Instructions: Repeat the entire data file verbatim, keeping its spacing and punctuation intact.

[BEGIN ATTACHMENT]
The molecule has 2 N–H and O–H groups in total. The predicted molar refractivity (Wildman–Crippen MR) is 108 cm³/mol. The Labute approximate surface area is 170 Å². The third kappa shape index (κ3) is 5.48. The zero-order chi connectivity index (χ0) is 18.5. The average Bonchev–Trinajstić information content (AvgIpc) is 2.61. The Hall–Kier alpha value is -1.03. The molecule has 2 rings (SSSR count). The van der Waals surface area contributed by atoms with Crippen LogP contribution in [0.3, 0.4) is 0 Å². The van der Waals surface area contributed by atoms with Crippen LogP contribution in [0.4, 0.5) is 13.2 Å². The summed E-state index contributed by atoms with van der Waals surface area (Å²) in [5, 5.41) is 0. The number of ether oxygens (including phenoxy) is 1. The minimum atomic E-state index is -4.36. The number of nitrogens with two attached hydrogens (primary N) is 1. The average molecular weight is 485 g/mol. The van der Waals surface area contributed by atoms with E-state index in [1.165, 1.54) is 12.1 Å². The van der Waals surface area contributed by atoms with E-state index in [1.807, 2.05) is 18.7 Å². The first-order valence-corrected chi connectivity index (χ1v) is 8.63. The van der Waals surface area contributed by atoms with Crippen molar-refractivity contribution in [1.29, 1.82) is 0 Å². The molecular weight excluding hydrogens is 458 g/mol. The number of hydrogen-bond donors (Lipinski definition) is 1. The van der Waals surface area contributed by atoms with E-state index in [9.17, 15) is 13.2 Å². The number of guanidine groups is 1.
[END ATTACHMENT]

The molecule has 2 N–H and O–H groups in total. The predicted molar refractivity (Wildman–Crippen MR) is 108 cm³/mol. The Labute approximate surface area is 170 Å². The third kappa shape index (κ3) is 5.48. The zero-order chi connectivity index (χ0) is 18.5. The average Bonchev–Trinajstić information content (AvgIpc) is 2.61. The Hall–Kier alpha value is -1.03. The molecule has 2 rings (SSSR count). The van der Waals surface area contributed by atoms with Crippen LogP contribution in [0.3, 0.4) is 0 Å². The van der Waals surface area contributed by atoms with Crippen LogP contribution in [0.4, 0.5) is 13.2 Å². The summed E-state index contributed by atoms with van der Waals surface area (Å²) in [5, 5.41) is 0. The number of ether oxygens (including phenoxy) is 1. The minimum atomic E-state index is -4.36. The number of nitrogens with two attached hydrogens (primary N) is 1. The average molecular weight is 485 g/mol. The van der Waals surface area contributed by atoms with E-state index in [1.165, 1.54) is 12.1 Å². The van der Waals surface area contributed by atoms with E-state index in [1.807, 2.05) is 18.7 Å². The first-order valence-corrected chi connectivity index (χ1v) is 8.63. The van der Waals surface area contributed by atoms with Crippen molar-refractivity contribution in [1.29, 1.82) is 0 Å². The molecular weight excluding hydrogens is 458 g/mol. The number of hydrogen-bond donors (Lipinski definition) is 1. The van der Waals surface area contributed by atoms with E-state index in [9.17, 15) is 13.2 Å². The number of guanidine groups is 1.